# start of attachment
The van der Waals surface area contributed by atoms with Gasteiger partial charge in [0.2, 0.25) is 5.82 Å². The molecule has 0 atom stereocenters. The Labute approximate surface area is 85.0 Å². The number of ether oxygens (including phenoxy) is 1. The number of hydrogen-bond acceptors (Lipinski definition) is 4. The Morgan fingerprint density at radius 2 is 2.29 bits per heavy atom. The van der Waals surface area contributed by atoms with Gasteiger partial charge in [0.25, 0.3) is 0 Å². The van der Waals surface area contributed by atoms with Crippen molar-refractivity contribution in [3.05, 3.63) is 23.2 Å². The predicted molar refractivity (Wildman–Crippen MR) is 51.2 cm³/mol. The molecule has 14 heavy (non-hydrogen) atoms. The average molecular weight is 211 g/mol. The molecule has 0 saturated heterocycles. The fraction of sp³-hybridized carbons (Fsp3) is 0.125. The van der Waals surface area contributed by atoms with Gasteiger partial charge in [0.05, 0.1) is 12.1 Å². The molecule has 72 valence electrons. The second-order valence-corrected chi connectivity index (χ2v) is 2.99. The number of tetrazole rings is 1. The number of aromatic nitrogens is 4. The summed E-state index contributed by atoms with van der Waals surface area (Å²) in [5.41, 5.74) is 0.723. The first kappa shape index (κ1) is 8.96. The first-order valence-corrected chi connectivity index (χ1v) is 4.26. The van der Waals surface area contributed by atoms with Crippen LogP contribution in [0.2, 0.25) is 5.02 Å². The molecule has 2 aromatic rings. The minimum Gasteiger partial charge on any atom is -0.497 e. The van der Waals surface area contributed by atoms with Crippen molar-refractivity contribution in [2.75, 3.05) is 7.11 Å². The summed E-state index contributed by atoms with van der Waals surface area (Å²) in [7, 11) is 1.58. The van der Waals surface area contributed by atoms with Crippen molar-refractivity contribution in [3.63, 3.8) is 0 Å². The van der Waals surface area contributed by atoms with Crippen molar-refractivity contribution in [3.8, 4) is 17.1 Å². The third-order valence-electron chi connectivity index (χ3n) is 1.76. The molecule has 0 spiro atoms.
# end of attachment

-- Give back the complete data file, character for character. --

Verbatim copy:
The van der Waals surface area contributed by atoms with Gasteiger partial charge in [0.2, 0.25) is 5.82 Å². The molecule has 0 atom stereocenters. The Labute approximate surface area is 85.0 Å². The number of ether oxygens (including phenoxy) is 1. The number of hydrogen-bond acceptors (Lipinski definition) is 4. The Morgan fingerprint density at radius 2 is 2.29 bits per heavy atom. The van der Waals surface area contributed by atoms with Gasteiger partial charge in [0.25, 0.3) is 0 Å². The van der Waals surface area contributed by atoms with Crippen molar-refractivity contribution in [3.05, 3.63) is 23.2 Å². The predicted molar refractivity (Wildman–Crippen MR) is 51.2 cm³/mol. The molecule has 14 heavy (non-hydrogen) atoms. The average molecular weight is 211 g/mol. The molecule has 0 saturated heterocycles. The fraction of sp³-hybridized carbons (Fsp3) is 0.125. The van der Waals surface area contributed by atoms with Gasteiger partial charge in [0.05, 0.1) is 12.1 Å². The molecule has 72 valence electrons. The second-order valence-corrected chi connectivity index (χ2v) is 2.99. The number of tetrazole rings is 1. The number of aromatic nitrogens is 4. The summed E-state index contributed by atoms with van der Waals surface area (Å²) in [5.41, 5.74) is 0.723. The first kappa shape index (κ1) is 8.96. The first-order valence-corrected chi connectivity index (χ1v) is 4.26. The van der Waals surface area contributed by atoms with Crippen LogP contribution in [0.2, 0.25) is 5.02 Å². The molecule has 2 aromatic rings. The minimum Gasteiger partial charge on any atom is -0.497 e. The van der Waals surface area contributed by atoms with Crippen molar-refractivity contribution in [2.75, 3.05) is 7.11 Å². The summed E-state index contributed by atoms with van der Waals surface area (Å²) in [7, 11) is 1.58. The van der Waals surface area contributed by atoms with Crippen molar-refractivity contribution in [3.63, 3.8) is 0 Å². The van der Waals surface area contributed by atoms with Crippen molar-refractivity contribution in [3.8, 4) is 17.1 Å². The third-order valence-electron chi connectivity index (χ3n) is 1.76. The molecule has 0 spiro atoms.